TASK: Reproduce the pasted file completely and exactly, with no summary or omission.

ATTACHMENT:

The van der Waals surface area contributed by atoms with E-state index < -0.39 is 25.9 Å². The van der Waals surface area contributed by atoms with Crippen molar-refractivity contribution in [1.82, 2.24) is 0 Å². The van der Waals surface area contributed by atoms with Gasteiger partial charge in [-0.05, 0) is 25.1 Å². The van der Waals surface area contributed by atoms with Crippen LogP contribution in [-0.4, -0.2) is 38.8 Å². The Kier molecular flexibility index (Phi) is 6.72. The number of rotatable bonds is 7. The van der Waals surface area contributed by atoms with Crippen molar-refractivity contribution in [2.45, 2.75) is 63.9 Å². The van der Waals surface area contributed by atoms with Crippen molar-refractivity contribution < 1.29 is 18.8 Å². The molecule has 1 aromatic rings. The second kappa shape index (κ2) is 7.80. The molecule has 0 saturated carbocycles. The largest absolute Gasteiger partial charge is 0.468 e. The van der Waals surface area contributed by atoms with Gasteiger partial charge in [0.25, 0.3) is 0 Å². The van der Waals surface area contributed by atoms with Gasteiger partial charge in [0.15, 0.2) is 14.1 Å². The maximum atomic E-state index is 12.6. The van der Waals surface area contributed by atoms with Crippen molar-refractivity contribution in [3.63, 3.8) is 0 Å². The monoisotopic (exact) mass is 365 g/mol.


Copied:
The van der Waals surface area contributed by atoms with E-state index < -0.39 is 25.9 Å². The van der Waals surface area contributed by atoms with Crippen molar-refractivity contribution in [1.82, 2.24) is 0 Å². The van der Waals surface area contributed by atoms with Gasteiger partial charge in [-0.05, 0) is 25.1 Å². The van der Waals surface area contributed by atoms with Crippen LogP contribution in [-0.4, -0.2) is 38.8 Å². The Kier molecular flexibility index (Phi) is 6.72. The number of rotatable bonds is 7. The van der Waals surface area contributed by atoms with Crippen molar-refractivity contribution in [2.45, 2.75) is 63.9 Å². The van der Waals surface area contributed by atoms with Crippen molar-refractivity contribution < 1.29 is 18.8 Å². The molecule has 1 aromatic rings. The second kappa shape index (κ2) is 7.80. The molecule has 0 saturated carbocycles. The largest absolute Gasteiger partial charge is 0.468 e. The van der Waals surface area contributed by atoms with Gasteiger partial charge in [0.25, 0.3) is 0 Å². The van der Waals surface area contributed by atoms with Gasteiger partial charge in [0.15, 0.2) is 14.1 Å². The maximum atomic E-state index is 12.6. The van der Waals surface area contributed by atoms with Crippen molar-refractivity contribution in [3.63, 3.8) is 0 Å². The monoisotopic (exact) mass is 365 g/mol.